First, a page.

Ventless represents an emerging foodservice equipment segment. And like every other type of equipment, whether ventless is right for a specific application comes down to a variety of factors, including menu composition, service style, infrastructure and more.
Foodservice operator segments that seem to naturally gravitate to this technology include convenience stores and quick-service restaurants, according to Tilghman Grandstaff, director of operations for Clark Retail Solutions, Lancaster, Pa. Two forms of ventless equipment these segments seem to use on a regular basis are rapid-cook ovens and fryers. “Many of our customers use this type of equipment not because it’s ventless but because it is good for their menu applications,” Grandstaff says. “The product that comes out of these units — you can run an entire fine-dining operation with them and the customer would never know.”
Specifically, c-stores and QSRs like the fact that this equipment can help meet customer expectations for speed of service, Grandstaff says. Customers usually expect their food in five minutes or less when making a purchase from these operators. In fact, one c-store Grandstaff works with uses four ventless fryers and two to four ventless double-stacked rapid-cook ovens, depending on the location, to help execute its menu. “It helps them with the speed of the cooking process,” he says. “Plus, these units are pretty easy to train the staff on, given that the equipment’s menus are either icon- or word-driven.”
Of course, ventless cooking equipment is not the exclusive domain of c-stores and QSRs. A recently completed elementary school foodservice project in Littleton, Colo., included a variety of ventless items, including a rapid-cook oven, a combi oven and a dishmachine, according to Ray Soucie, senior project manager for California-based Webb Foodservice Design, the project’s foodservice designer. Located on a Native American reservation, the operators use the equipment not only to feed students during the school day but also to support various tribal rituals and ceremonies that involve food. In this instance, it’s important to note that the entire kitchen is not completely ventless because it includes a six-burner induction range, which, by local code, requires a hood.
“By using certain ventless items, I was able to reduce the size of the hood from 12 feet down to 4 feet on the cookline,” Soucie notes. “And we completely eliminated the need for a vapor hood over the dishmachine. They were trying to value-engineer the building and we saved them somewhere between $40,000 to $50,000 on the hoods. They love the advanced cooking technology. And they were able to apply for some energy credits from the county because they are using ventless and induction cooking.”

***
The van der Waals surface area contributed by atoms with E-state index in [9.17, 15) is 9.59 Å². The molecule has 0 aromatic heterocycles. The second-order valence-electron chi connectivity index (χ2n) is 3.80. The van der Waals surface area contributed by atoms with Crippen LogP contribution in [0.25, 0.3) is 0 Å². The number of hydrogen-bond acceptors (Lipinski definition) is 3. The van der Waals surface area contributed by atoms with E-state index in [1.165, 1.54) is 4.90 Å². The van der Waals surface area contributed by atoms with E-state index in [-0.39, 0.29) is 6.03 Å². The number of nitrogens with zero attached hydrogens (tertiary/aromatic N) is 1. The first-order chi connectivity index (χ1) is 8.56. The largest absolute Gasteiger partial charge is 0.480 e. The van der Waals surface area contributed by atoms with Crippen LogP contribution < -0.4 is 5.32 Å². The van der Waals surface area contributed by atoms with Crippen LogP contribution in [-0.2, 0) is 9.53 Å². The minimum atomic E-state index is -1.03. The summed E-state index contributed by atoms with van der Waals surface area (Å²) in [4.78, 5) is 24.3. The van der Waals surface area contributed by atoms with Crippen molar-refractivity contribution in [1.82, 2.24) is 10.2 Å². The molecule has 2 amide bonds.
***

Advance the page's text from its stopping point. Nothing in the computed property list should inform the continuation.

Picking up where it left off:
Another key benefit of working with ventless equipment is that it allows foodservice operators to set up shop or place equipment in areas that might otherwise be off-limits to them for a variety of reasons. For example, by using ventless equipment, a foodservice operator might be able to put a coffee shop or a quick-service concept on the third or fourth floor of a building. “Putting in a ventless high-speed oven, we are able to offer food without having to build out ductwork,” Soucie says. In these instances, though, it’s important to construct a menu that works well with the ventless equipment the operation will use.
Soucie is in the early stages of another project, which will place the kitchen in the lower levels of the building, and ventless equipment is emerging as a compelling option. “We could reduce the amount of exhaust if we use ventless in three out of the four spaces. And that’s a big thing for architects — they like to use ventless equipment in multiuse and high-rise spaces. That allows us to put foodservice into places we might not otherwise be able to go.”